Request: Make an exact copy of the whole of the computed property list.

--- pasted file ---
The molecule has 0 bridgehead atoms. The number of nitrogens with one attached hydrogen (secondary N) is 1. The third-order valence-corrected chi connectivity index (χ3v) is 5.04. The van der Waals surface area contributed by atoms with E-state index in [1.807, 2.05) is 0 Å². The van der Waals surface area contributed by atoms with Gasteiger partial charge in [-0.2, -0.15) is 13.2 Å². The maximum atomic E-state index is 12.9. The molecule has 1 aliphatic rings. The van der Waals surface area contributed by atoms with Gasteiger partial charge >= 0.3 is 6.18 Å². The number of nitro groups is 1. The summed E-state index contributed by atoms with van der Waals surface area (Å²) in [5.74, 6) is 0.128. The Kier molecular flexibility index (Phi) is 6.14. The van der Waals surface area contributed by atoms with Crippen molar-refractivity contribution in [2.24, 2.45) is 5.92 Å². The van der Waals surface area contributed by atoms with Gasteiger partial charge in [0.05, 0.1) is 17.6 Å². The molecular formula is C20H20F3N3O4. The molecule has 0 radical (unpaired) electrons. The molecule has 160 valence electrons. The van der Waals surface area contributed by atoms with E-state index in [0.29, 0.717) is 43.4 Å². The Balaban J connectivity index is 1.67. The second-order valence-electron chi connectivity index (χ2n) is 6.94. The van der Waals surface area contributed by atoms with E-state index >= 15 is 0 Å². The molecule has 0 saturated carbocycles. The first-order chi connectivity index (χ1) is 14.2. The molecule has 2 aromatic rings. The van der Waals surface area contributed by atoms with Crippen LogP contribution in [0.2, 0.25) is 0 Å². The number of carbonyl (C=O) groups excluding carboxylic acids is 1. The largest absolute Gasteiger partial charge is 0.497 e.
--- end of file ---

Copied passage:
The molecule has 0 bridgehead atoms. The number of nitrogens with one attached hydrogen (secondary N) is 1. The third-order valence-corrected chi connectivity index (χ3v) is 5.04. The van der Waals surface area contributed by atoms with E-state index in [1.807, 2.05) is 0 Å². The van der Waals surface area contributed by atoms with Gasteiger partial charge in [-0.2, -0.15) is 13.2 Å². The maximum atomic E-state index is 12.9. The molecule has 1 aliphatic rings. The van der Waals surface area contributed by atoms with Gasteiger partial charge >= 0.3 is 6.18 Å². The number of nitro groups is 1. The summed E-state index contributed by atoms with van der Waals surface area (Å²) in [5.74, 6) is 0.128. The Kier molecular flexibility index (Phi) is 6.14. The van der Waals surface area contributed by atoms with Crippen molar-refractivity contribution in [2.24, 2.45) is 5.92 Å². The van der Waals surface area contributed by atoms with Gasteiger partial charge in [0.05, 0.1) is 17.6 Å². The molecular formula is C20H20F3N3O4. The molecule has 0 radical (unpaired) electrons. The molecule has 160 valence electrons. The van der Waals surface area contributed by atoms with E-state index in [0.29, 0.717) is 43.4 Å². The Balaban J connectivity index is 1.67. The second-order valence-electron chi connectivity index (χ2n) is 6.94. The van der Waals surface area contributed by atoms with E-state index >= 15 is 0 Å². The molecule has 0 saturated carbocycles. The first-order chi connectivity index (χ1) is 14.2. The molecule has 2 aromatic rings. The van der Waals surface area contributed by atoms with Crippen LogP contribution in [0.2, 0.25) is 0 Å². The number of carbonyl (C=O) groups excluding carboxylic acids is 1. The largest absolute Gasteiger partial charge is 0.497 e.